Mobile photography is inexorably replacing what we do with professional cameras. We can do a lot with the cameras that we carry in our pockets and with a few tips and tricks we can give the results that extra touch. Let’s go over some resources that our iPhone camera gives us to capture the world around us.
Panoramas with the same person more than once
There are some pretty creative resources related to panoramic photos. The grace of this system for capturing our environment is that the capture has an extension in time. This allows us to modify said environment while we capture it.
Thus, we can, placed in an open and wide space, start capturing from the far left, photograph the subject of the image, pause, wait for the subject to reposition itself in another position to our right and capture it. again. The result is an image that contains the same person twice, a curious effect.
Use the self-timer for more stable images
It is clear that the iPhone’s image stabilization system is very good at doing its job. Rarely do we see a shaky image, and yet there are times when we need to go deeper. Photos in which we are very close to the subject and where we do not have a tripod are ideal for this system.
No matter how still we are, the simple movement of tapping the screen to capture the image or pressing the volume button is sometimes too much. For these cases, we can just use the timer. We play to start the countdown and hold our breath for a few seconds for more stability.
Reflections in the water
Another great fun system for taking creative photographs is to use the reflections that can be seen in the water features. It serves us from a swimming pool to a puddle in the street. The idea is to point the camera directly so that we capture the inverted image of the scene with the ripples of this system.
Next, it’s usually a good idea to apply a black and white filter and, once the image is captured, flip it over to display it in the actual orientation. This produces a most curious effect because in most cases when we see an image like this we detect that something is different, and it is usually surprising to find out what it is.
Second station with panoramic photos. In this case, it is a question of taking the panorama in a vertical format. The truth is that the system is not designed specifically for this, but it opens the doors to very curious executives. Sometimes we just run out of context when what we want to capture is too high, we can use 0.5x zoom, but sometimes we still run out.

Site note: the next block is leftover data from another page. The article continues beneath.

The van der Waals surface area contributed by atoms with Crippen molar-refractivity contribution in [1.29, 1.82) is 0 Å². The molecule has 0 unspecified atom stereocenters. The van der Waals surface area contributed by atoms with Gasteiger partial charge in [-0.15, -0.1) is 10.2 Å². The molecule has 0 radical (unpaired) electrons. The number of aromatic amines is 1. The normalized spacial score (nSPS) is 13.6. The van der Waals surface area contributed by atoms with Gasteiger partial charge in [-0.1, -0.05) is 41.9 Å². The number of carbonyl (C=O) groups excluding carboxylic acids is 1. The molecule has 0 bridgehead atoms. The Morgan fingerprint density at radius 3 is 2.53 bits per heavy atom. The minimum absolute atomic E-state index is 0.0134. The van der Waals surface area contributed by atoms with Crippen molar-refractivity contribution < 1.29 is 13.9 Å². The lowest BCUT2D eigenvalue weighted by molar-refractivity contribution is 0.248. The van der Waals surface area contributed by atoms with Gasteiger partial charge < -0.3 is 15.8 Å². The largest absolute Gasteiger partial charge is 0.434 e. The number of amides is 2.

In these cases, a brief panorama in the vertical direction allows us to easily capture tall buildings and other settings that require perspective and distance. Another option with vertical panoramas is to capture, for example on a street, a 180º semicircle so that we can see both directions of the same street at both ends of the panorama.
Another iPhone like the flash
Sometimes to capture certain textures a second light source comes in handy. When the texture has a certain relief, it is very interesting to use a second iPhone or iPad to bring out all the volume of the image.
The idea is to aim directly at the texture you want to photograph and use a second iPhone to apply perpendicular light. A system that achieves the most interesting effects on walls, fabrics, sheets, etc.
We ended up with a little post-production trick
Sometimes the resulting image contains something we don’t want. A light cable, pole, advertisement or even a person crossing at one end of our composition. In these cases, we can use an application to remove parts of the image and restore the “original” background.
One of the best options is TouchRetouch which we analyzed some time ago in Applesfera and which allows us to mark exactly the areas to be eliminated with surprisingly well achieved results.
Of course, there are plenty of resources and tips that we can use to improve the image capture we do on our iPhone. This without going into the problems of composition and other nuances for our images. Here we wanted to collect only a few fairly basic ones that, without a doubt, have all the potential to give us the most interesting photos.